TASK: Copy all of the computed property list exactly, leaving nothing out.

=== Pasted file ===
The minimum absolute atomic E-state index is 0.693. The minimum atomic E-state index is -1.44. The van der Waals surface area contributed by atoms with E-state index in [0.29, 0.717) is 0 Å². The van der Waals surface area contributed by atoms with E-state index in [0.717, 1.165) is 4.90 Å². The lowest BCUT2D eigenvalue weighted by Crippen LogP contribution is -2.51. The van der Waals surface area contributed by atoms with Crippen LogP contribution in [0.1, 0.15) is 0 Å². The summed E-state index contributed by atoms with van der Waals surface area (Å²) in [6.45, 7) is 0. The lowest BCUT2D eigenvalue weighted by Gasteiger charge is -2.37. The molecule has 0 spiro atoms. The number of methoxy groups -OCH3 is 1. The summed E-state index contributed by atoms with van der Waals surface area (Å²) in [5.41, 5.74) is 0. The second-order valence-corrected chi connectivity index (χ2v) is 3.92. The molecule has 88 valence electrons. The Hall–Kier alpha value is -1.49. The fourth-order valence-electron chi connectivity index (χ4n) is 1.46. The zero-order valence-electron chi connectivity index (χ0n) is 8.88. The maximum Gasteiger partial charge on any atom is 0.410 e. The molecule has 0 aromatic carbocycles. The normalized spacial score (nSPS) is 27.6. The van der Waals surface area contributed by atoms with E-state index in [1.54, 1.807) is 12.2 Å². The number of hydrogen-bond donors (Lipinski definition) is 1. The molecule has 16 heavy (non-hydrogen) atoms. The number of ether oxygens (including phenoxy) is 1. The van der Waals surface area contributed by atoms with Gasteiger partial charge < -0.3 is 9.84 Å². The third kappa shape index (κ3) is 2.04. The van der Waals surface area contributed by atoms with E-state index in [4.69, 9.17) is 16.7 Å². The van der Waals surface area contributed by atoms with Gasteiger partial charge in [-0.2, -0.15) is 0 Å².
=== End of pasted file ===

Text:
The minimum absolute atomic E-state index is 0.693. The minimum atomic E-state index is -1.44. The van der Waals surface area contributed by atoms with E-state index in [0.29, 0.717) is 0 Å². The van der Waals surface area contributed by atoms with E-state index in [0.717, 1.165) is 4.90 Å². The lowest BCUT2D eigenvalue weighted by Crippen LogP contribution is -2.51. The van der Waals surface area contributed by atoms with Crippen LogP contribution in [0.1, 0.15) is 0 Å². The summed E-state index contributed by atoms with van der Waals surface area (Å²) in [6.45, 7) is 0. The lowest BCUT2D eigenvalue weighted by Gasteiger charge is -2.37. The molecule has 0 spiro atoms. The number of methoxy groups -OCH3 is 1. The summed E-state index contributed by atoms with van der Waals surface area (Å²) in [5.41, 5.74) is 0. The second-order valence-corrected chi connectivity index (χ2v) is 3.92. The molecule has 88 valence electrons. The Hall–Kier alpha value is -1.49. The fourth-order valence-electron chi connectivity index (χ4n) is 1.46. The zero-order valence-electron chi connectivity index (χ0n) is 8.88. The maximum Gasteiger partial charge on any atom is 0.410 e. The molecule has 0 aromatic carbocycles. The normalized spacial score (nSPS) is 27.6. The van der Waals surface area contributed by atoms with E-state index in [1.54, 1.807) is 12.2 Å². The number of hydrogen-bond donors (Lipinski definition) is 1. The molecule has 16 heavy (non-hydrogen) atoms. The number of ether oxygens (including phenoxy) is 1. The van der Waals surface area contributed by atoms with Gasteiger partial charge < -0.3 is 9.84 Å². The third kappa shape index (κ3) is 2.04. The van der Waals surface area contributed by atoms with E-state index in [4.69, 9.17) is 16.7 Å². The van der Waals surface area contributed by atoms with Gasteiger partial charge in [-0.2, -0.15) is 0 Å².